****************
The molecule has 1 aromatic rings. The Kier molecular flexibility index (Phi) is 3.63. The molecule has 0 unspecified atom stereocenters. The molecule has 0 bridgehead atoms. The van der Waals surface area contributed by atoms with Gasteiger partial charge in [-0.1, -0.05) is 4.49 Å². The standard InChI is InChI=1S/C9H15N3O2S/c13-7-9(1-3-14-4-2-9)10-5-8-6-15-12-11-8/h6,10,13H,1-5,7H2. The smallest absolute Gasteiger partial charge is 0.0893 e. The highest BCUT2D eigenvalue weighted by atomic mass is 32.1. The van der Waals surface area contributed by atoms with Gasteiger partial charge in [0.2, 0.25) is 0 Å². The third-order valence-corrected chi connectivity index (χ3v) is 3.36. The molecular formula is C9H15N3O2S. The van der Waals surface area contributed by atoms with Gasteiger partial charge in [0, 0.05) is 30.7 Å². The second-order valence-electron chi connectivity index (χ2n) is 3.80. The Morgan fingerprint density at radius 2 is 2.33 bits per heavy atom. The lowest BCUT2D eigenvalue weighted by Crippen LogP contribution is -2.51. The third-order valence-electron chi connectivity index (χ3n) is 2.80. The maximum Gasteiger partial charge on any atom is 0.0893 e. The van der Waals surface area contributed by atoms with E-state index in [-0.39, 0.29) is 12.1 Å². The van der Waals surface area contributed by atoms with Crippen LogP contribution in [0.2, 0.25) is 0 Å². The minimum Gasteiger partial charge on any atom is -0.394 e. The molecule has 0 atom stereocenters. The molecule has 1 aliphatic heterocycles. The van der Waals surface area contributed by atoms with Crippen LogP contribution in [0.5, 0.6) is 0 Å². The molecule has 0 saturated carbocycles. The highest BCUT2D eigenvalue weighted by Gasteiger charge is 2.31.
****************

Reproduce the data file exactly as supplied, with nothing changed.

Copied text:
The molecule has 1 aromatic rings. The Kier molecular flexibility index (Phi) is 3.63. The molecule has 0 unspecified atom stereocenters. The molecule has 0 bridgehead atoms. The van der Waals surface area contributed by atoms with Gasteiger partial charge in [-0.1, -0.05) is 4.49 Å². The standard InChI is InChI=1S/C9H15N3O2S/c13-7-9(1-3-14-4-2-9)10-5-8-6-15-12-11-8/h6,10,13H,1-5,7H2. The smallest absolute Gasteiger partial charge is 0.0893 e. The highest BCUT2D eigenvalue weighted by atomic mass is 32.1. The van der Waals surface area contributed by atoms with Gasteiger partial charge in [0.2, 0.25) is 0 Å². The third-order valence-corrected chi connectivity index (χ3v) is 3.36. The molecular formula is C9H15N3O2S. The van der Waals surface area contributed by atoms with Gasteiger partial charge in [0, 0.05) is 30.7 Å². The second-order valence-electron chi connectivity index (χ2n) is 3.80. The Morgan fingerprint density at radius 2 is 2.33 bits per heavy atom. The lowest BCUT2D eigenvalue weighted by Crippen LogP contribution is -2.51. The third-order valence-electron chi connectivity index (χ3n) is 2.80. The maximum Gasteiger partial charge on any atom is 0.0893 e. The van der Waals surface area contributed by atoms with E-state index in [-0.39, 0.29) is 12.1 Å². The van der Waals surface area contributed by atoms with Crippen LogP contribution in [0.2, 0.25) is 0 Å². The minimum Gasteiger partial charge on any atom is -0.394 e. The molecule has 0 atom stereocenters. The molecule has 1 aliphatic heterocycles. The van der Waals surface area contributed by atoms with Crippen LogP contribution in [0.5, 0.6) is 0 Å². The molecule has 0 saturated carbocycles. The highest BCUT2D eigenvalue weighted by Gasteiger charge is 2.31.